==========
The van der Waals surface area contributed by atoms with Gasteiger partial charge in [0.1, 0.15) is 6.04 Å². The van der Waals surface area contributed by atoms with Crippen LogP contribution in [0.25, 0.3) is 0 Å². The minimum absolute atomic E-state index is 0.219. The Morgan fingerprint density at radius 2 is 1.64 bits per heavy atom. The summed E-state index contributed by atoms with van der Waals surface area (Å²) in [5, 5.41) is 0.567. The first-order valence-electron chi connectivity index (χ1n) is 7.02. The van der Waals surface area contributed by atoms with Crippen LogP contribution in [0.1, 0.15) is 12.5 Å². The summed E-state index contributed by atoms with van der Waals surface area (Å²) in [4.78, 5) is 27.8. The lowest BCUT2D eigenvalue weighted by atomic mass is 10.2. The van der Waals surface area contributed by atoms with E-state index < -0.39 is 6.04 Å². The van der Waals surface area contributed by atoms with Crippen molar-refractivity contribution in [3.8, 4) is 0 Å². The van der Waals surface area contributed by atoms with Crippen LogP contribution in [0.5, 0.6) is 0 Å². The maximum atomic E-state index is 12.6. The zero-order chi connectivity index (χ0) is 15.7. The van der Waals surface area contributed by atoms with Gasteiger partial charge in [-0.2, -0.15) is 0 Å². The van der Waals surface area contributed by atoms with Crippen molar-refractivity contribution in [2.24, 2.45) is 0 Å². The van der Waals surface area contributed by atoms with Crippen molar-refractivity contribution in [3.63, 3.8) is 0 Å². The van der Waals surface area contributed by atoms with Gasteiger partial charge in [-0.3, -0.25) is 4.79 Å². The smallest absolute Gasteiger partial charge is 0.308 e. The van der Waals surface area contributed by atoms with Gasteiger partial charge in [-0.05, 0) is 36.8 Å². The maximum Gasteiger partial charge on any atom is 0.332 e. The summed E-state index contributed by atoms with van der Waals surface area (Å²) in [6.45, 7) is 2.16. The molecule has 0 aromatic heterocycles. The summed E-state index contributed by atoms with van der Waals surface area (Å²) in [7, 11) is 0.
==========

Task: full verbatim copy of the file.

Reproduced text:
The van der Waals surface area contributed by atoms with Gasteiger partial charge in [0.1, 0.15) is 6.04 Å². The van der Waals surface area contributed by atoms with Crippen LogP contribution in [0.25, 0.3) is 0 Å². The minimum absolute atomic E-state index is 0.219. The Morgan fingerprint density at radius 2 is 1.64 bits per heavy atom. The summed E-state index contributed by atoms with van der Waals surface area (Å²) in [5, 5.41) is 0.567. The first-order valence-electron chi connectivity index (χ1n) is 7.02. The van der Waals surface area contributed by atoms with Crippen LogP contribution in [0.1, 0.15) is 12.5 Å². The summed E-state index contributed by atoms with van der Waals surface area (Å²) in [4.78, 5) is 27.8. The lowest BCUT2D eigenvalue weighted by atomic mass is 10.2. The van der Waals surface area contributed by atoms with E-state index < -0.39 is 6.04 Å². The van der Waals surface area contributed by atoms with Crippen molar-refractivity contribution in [3.8, 4) is 0 Å². The van der Waals surface area contributed by atoms with Crippen LogP contribution in [0.5, 0.6) is 0 Å². The maximum atomic E-state index is 12.6. The zero-order chi connectivity index (χ0) is 15.7. The van der Waals surface area contributed by atoms with Gasteiger partial charge in [-0.2, -0.15) is 0 Å². The van der Waals surface area contributed by atoms with Crippen molar-refractivity contribution in [2.24, 2.45) is 0 Å². The van der Waals surface area contributed by atoms with Crippen molar-refractivity contribution in [3.63, 3.8) is 0 Å². The van der Waals surface area contributed by atoms with Gasteiger partial charge in [-0.3, -0.25) is 4.79 Å². The smallest absolute Gasteiger partial charge is 0.308 e. The van der Waals surface area contributed by atoms with Gasteiger partial charge in [-0.05, 0) is 36.8 Å². The maximum Gasteiger partial charge on any atom is 0.332 e. The summed E-state index contributed by atoms with van der Waals surface area (Å²) in [6.45, 7) is 2.16. The molecule has 0 aromatic heterocycles. The summed E-state index contributed by atoms with van der Waals surface area (Å²) in [7, 11) is 0.